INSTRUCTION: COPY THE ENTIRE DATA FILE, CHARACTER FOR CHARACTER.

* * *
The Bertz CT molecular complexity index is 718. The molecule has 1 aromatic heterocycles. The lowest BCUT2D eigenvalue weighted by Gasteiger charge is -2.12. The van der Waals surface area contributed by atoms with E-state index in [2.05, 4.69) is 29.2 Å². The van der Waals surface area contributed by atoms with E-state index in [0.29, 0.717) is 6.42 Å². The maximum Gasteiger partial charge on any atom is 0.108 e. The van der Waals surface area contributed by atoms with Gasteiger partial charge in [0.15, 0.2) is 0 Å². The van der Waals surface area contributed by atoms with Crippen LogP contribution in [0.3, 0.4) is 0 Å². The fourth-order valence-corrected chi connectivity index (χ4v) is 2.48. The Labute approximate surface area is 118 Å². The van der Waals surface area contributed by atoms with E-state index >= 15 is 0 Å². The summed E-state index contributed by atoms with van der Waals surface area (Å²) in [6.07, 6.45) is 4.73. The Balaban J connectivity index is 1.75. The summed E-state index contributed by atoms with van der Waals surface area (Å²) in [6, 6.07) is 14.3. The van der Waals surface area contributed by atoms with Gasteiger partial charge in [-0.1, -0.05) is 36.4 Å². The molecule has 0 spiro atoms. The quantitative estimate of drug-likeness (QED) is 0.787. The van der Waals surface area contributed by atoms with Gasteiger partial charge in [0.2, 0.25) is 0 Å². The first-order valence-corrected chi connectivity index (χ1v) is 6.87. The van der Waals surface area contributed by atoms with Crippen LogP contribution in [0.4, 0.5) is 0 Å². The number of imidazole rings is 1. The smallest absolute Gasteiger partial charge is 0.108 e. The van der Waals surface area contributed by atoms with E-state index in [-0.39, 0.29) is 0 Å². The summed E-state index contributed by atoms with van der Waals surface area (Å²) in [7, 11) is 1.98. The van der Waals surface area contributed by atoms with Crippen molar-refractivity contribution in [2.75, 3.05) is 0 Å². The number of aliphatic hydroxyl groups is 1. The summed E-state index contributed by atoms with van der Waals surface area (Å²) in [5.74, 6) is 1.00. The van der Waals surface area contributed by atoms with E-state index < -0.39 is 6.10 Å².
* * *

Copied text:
The Bertz CT molecular complexity index is 718. The molecule has 1 aromatic heterocycles. The lowest BCUT2D eigenvalue weighted by Gasteiger charge is -2.12. The van der Waals surface area contributed by atoms with E-state index in [2.05, 4.69) is 29.2 Å². The van der Waals surface area contributed by atoms with E-state index in [0.29, 0.717) is 6.42 Å². The maximum Gasteiger partial charge on any atom is 0.108 e. The van der Waals surface area contributed by atoms with Gasteiger partial charge in [0.15, 0.2) is 0 Å². The van der Waals surface area contributed by atoms with Crippen LogP contribution in [0.3, 0.4) is 0 Å². The fourth-order valence-corrected chi connectivity index (χ4v) is 2.48. The Labute approximate surface area is 118 Å². The van der Waals surface area contributed by atoms with E-state index >= 15 is 0 Å². The summed E-state index contributed by atoms with van der Waals surface area (Å²) in [6.07, 6.45) is 4.73. The Balaban J connectivity index is 1.75. The summed E-state index contributed by atoms with van der Waals surface area (Å²) in [6, 6.07) is 14.3. The van der Waals surface area contributed by atoms with Gasteiger partial charge in [-0.1, -0.05) is 36.4 Å². The molecule has 0 spiro atoms. The quantitative estimate of drug-likeness (QED) is 0.787. The van der Waals surface area contributed by atoms with Gasteiger partial charge in [0.2, 0.25) is 0 Å². The first-order valence-corrected chi connectivity index (χ1v) is 6.87. The van der Waals surface area contributed by atoms with Crippen LogP contribution in [0.4, 0.5) is 0 Å². The number of imidazole rings is 1. The smallest absolute Gasteiger partial charge is 0.108 e. The van der Waals surface area contributed by atoms with E-state index in [-0.39, 0.29) is 0 Å². The summed E-state index contributed by atoms with van der Waals surface area (Å²) in [7, 11) is 1.98. The van der Waals surface area contributed by atoms with Crippen molar-refractivity contribution in [2.75, 3.05) is 0 Å². The number of aliphatic hydroxyl groups is 1. The summed E-state index contributed by atoms with van der Waals surface area (Å²) in [5.74, 6) is 1.00. The van der Waals surface area contributed by atoms with E-state index < -0.39 is 6.10 Å².